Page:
Obviously, Styling management was aware of this project; it was not a “secret project of Frank Hershey’s, done without the knowledge of management” as some stories have said.
Then the clay went to the Ford Exterior studio, managed by Dave Ash, where the ornamentation and nameplates were designed. Ken Nelson was one of the designers who worked on that phase. During the project, we called the car “Sportsman” and “Sportliner.” Others suggested such names as “Saville,” “El Tigre,” “Denab,” “Coronado,” and “Lightning Rod.” The people involved could not agree to a name until Giberson suggested “Thunderbird.” Everyone liked that name except Henry II, but he finally accepted it.
I was disappointed in the car, until Hershey showed me a sheet-metal prototype. It was no sports car to me. The company decided to call it a “personal car,” which averted controversy. I decided to order one, and went to the Bob Ford dealership in Dearborn. I persuaded the sales manager to take my order for the first one off the line. A year later, I was called, and told I couldn’t have the first one, as it was going to William Clay Ford. I could have number two. By that time, I was planning to go to the Chrysler, having been offered a management position and much higher pay. I turned down the T-Bird!
Unlike some design executives, Frank Hershey was content to let the designers work out their designs without input from him, as long as he and other management people liked what was being created. He occasionally asked for changes when he or others saw fit. I do not recall seeing any sketching from Frank, and if he drew lines on the clay, it would have to be seldom. Damon Woods kept busy with the managing of the studio, and other than his input in meetings, seldom gave design direction on the project. The Ford clay modelers did not belong to a union, and we all got along well together. Boyer and I sometimes sculpted the clay ourselves in working out design problems.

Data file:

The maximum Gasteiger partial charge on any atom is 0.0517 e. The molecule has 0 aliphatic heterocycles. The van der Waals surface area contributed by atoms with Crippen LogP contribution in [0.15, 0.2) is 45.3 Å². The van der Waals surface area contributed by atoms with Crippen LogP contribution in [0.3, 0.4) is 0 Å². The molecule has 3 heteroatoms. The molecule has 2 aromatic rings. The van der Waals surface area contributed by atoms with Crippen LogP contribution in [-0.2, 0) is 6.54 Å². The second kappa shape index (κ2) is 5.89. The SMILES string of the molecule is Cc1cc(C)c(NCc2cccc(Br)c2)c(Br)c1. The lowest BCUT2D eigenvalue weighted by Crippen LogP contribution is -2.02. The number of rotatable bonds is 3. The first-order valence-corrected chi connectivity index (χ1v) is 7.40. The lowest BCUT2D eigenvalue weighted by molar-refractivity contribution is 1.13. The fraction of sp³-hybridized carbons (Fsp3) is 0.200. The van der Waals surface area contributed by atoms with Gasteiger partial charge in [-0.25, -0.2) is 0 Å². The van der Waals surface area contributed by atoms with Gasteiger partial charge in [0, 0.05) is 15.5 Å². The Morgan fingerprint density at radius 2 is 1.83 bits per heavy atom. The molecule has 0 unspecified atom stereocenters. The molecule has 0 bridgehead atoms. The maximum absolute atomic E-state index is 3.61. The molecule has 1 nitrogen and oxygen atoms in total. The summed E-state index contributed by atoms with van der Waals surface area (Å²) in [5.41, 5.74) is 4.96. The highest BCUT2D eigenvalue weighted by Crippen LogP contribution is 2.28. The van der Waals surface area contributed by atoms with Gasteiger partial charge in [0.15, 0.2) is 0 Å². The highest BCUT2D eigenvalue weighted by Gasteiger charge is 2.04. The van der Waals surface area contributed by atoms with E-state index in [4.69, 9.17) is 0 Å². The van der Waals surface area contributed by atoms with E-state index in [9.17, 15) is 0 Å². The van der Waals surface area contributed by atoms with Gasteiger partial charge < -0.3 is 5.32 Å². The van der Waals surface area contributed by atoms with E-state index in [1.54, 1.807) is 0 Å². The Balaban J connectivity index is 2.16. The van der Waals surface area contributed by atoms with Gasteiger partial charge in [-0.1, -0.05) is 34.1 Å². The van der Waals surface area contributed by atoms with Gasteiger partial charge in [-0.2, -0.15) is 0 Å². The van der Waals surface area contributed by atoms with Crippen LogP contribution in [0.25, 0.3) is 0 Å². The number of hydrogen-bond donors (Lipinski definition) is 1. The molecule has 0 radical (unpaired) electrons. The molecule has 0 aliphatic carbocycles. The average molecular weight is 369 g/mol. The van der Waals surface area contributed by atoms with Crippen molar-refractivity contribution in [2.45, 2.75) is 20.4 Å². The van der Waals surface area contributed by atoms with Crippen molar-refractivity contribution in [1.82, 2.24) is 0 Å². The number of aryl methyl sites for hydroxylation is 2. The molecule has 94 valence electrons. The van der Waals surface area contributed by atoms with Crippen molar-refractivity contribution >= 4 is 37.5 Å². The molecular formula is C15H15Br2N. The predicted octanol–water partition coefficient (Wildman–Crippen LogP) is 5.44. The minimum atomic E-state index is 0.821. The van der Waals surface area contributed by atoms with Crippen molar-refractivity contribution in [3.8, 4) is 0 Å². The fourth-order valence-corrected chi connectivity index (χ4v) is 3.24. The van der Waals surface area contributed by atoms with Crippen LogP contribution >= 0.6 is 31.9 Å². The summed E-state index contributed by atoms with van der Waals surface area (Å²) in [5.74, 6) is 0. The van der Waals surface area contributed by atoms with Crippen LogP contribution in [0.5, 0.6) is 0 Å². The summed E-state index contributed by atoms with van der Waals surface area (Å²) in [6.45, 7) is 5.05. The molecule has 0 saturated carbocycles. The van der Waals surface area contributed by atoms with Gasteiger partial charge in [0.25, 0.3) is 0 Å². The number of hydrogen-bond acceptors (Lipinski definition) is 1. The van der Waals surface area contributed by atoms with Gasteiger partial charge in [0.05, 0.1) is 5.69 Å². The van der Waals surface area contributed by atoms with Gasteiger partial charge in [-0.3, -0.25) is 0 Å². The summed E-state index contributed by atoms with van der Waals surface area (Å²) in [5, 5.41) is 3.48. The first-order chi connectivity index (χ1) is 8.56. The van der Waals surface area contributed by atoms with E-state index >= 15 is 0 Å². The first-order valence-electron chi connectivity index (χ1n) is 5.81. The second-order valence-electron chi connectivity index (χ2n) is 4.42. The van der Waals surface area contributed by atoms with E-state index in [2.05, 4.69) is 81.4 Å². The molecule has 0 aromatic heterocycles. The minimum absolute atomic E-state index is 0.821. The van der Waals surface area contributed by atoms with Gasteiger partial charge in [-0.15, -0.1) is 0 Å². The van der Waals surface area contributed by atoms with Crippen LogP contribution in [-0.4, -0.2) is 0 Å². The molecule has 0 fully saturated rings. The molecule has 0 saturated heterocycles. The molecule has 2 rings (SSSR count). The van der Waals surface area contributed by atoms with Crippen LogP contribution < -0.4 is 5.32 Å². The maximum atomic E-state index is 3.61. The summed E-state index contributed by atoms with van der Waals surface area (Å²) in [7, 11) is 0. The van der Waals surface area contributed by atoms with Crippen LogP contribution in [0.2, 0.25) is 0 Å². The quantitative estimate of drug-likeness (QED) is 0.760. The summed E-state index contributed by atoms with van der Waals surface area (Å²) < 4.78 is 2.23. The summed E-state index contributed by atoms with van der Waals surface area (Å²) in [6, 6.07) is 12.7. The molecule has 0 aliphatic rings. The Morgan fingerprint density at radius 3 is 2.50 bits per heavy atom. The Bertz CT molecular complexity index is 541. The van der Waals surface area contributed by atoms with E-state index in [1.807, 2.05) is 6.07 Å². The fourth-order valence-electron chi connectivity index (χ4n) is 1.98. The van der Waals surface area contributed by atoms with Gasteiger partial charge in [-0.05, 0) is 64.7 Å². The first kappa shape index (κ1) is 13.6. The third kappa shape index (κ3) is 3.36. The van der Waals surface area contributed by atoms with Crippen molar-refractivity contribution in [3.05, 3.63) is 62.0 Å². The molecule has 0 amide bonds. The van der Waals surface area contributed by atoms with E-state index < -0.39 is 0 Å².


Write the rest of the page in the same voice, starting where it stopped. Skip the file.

A footnote about George Walker: Most people who had anything to do with George, including me, considered him highly talented in the art of persuasion and promotion. No one I know ever saw a car sketch done by Walker. He had his own design firm and employed Joe Oros and Elwood Engle, both good designers. I once saw Walker do a pen drawing of the profile of a girl’s face. He obviously had practiced it many times, and it was impressive. It reminded me of line drawings my grandfather used to create, having been how in grade school penmanship class. I think Walker was a good judge of car design, and probably helped sell the top execs at Ford the better designs. Frank Hershey highly resented the presence of Walker and his designers, and tried to keep them away from the Thunderbird and 1955 Fords projects. I’m sure that Walker had Hershey fired after George became VP of design in 1956.
Be sure to visit John’s website, Collectable Art.